Starting with sensitizing employees, here are some ways to make workplaces inclusive for people with mental health issues
Mental health is a topic that is either largely ignored or kept hidden and not discussed at workplaces. Mental illness is often accompanied by immense stigma, making it difficult for people to talk about it without fear or hesitation. At the workplace, this stigma can cause employees with mental illness to hold back information and not receive the empathy and support that they deserve.
Including mental health in diversity and inclusion (D&I) programs
Diversity and inclusion programs at workplaces are generally seen as a way to provide equal opportunities to three groups of people – women, LGBTQIAP+, and people with disabilities (PWD). While many workplaces account for diversity and inclusion through these three groups, inclusion for people with mental health issues is rarely addressed.
While the idea seems straightforward, workplaces face a number of barriers in implementing this. Companies often grapple with questions such as:
Should they be hired?
Will they actually do the work assigned to them?
Will it reflect on their productivity?
Will it be a loss to the company?
Would they disturb the atmosphere of the organization?
Will the company end up spending more on the person?
The first step in being inclusive towards mental health means making an effort to sensitize, educate and encourage the leadership and employees at all levels. This helps in fostering a supportive and open environment for people with a mental illness.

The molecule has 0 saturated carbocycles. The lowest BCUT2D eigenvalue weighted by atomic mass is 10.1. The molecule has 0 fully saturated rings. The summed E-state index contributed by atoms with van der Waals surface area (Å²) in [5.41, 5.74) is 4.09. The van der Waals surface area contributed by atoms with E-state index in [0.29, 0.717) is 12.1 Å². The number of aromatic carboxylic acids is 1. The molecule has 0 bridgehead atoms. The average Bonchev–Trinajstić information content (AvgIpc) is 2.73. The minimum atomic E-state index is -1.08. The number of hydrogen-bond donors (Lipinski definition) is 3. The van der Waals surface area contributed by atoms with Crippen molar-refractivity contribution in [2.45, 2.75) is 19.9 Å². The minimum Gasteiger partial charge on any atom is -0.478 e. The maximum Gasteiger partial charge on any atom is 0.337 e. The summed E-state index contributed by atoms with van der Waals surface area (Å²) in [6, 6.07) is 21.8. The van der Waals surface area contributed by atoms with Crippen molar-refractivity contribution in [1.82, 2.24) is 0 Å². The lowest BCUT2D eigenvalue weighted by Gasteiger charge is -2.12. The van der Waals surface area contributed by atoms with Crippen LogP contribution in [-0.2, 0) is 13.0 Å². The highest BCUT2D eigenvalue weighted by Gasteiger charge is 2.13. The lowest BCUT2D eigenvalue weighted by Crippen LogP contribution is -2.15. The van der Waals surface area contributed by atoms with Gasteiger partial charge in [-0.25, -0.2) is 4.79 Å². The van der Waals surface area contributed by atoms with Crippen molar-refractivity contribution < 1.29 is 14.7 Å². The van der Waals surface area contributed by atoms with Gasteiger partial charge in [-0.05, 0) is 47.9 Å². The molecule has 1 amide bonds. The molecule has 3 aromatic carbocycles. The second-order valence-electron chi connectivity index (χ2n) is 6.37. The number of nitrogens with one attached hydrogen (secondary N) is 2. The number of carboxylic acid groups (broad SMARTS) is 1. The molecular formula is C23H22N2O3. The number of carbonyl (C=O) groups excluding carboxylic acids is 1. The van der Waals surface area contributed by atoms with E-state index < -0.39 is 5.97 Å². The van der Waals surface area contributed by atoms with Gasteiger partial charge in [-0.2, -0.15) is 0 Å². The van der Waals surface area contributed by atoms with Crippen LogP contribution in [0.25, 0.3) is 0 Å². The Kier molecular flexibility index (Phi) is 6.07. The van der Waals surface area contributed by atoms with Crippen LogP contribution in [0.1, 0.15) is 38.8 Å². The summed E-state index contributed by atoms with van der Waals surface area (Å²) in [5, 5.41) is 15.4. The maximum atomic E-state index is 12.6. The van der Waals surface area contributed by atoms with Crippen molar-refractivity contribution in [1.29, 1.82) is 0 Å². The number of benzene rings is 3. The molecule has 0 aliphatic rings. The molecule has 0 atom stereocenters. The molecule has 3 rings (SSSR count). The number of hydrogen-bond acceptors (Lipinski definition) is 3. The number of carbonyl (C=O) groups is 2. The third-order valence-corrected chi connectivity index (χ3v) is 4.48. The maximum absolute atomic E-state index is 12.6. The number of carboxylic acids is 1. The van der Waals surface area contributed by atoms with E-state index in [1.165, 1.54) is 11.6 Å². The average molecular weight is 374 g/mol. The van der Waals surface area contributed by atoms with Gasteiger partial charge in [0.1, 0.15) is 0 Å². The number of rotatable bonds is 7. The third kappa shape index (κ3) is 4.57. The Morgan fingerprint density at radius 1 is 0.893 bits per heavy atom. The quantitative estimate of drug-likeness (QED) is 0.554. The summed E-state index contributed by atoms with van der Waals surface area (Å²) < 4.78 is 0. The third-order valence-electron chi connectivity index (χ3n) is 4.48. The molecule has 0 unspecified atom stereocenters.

Best practices for including mental health at the workplace
We asked a number of HR personnel what they thought were the best practices to ensure mental health is part of their D&I initiatives. Here are a few responses:
Encourage empathy and an attitude of openness
Create downtime areas for employees to take breaks
Help create a routine; allow for flexible work hours
Promote wellbeing via regular workshops, exercise and meditation
Conduct workshops to help build resilience
Create policies that are mental health friendly
Employ people from all walks of life
Provide an employee assistance program and access to a counselor/therapist/helpline
Insurance coverage to include mental illness
Geared with these best practices, workplaces can work towards ensuring inclusivity for employees with mental illness.
This article has been compiled with inputs from Maullika Sharma, director at Workplace Options, Lynette Nazareth, program director, CGP India, and Bharath Moro, manager, Byond Travel. Additional insights were shared by managers, D&I and HR personnel whose names have been withheld by request.